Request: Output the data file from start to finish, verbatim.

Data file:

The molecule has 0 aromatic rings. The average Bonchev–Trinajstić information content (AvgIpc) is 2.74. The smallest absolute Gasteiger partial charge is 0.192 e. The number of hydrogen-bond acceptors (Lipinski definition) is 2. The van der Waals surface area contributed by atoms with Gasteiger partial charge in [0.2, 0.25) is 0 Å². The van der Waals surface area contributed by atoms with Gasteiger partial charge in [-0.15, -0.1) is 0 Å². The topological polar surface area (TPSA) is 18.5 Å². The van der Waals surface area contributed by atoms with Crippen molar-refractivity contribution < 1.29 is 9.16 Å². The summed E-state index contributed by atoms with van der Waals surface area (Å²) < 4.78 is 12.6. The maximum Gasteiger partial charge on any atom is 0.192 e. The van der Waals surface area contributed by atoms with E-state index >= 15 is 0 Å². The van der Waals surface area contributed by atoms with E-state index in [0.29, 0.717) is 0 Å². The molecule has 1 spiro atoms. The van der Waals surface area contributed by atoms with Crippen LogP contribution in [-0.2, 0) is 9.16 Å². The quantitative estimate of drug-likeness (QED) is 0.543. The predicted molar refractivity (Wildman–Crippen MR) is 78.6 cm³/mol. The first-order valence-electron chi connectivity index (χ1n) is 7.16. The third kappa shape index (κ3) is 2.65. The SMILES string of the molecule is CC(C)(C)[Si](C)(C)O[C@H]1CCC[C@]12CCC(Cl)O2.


The molecule has 0 aromatic rings. The average Bonchev–Trinajstić information content (AvgIpc) is 2.74. The smallest absolute Gasteiger partial charge is 0.192 e. The number of hydrogen-bond acceptors (Lipinski definition) is 2. The van der Waals surface area contributed by atoms with Gasteiger partial charge in [0.2, 0.25) is 0 Å². The van der Waals surface area contributed by atoms with Gasteiger partial charge in [-0.15, -0.1) is 0 Å². The topological polar surface area (TPSA) is 18.5 Å². The van der Waals surface area contributed by atoms with Crippen molar-refractivity contribution < 1.29 is 9.16 Å². The summed E-state index contributed by atoms with van der Waals surface area (Å²) < 4.78 is 12.6. The maximum Gasteiger partial charge on any atom is 0.192 e. The van der Waals surface area contributed by atoms with E-state index >= 15 is 0 Å². The van der Waals surface area contributed by atoms with E-state index in [0.29, 0.717) is 0 Å². The molecule has 1 spiro atoms. The van der Waals surface area contributed by atoms with Crippen LogP contribution in [-0.2, 0) is 9.16 Å². The quantitative estimate of drug-likeness (QED) is 0.543. The predicted molar refractivity (Wildman–Crippen MR) is 78.6 cm³/mol. The first-order valence-electron chi connectivity index (χ1n) is 7.16. The third kappa shape index (κ3) is 2.65. The SMILES string of the molecule is CC(C)(C)[Si](C)(C)O[C@H]1CCC[C@]12CCC(Cl)O2.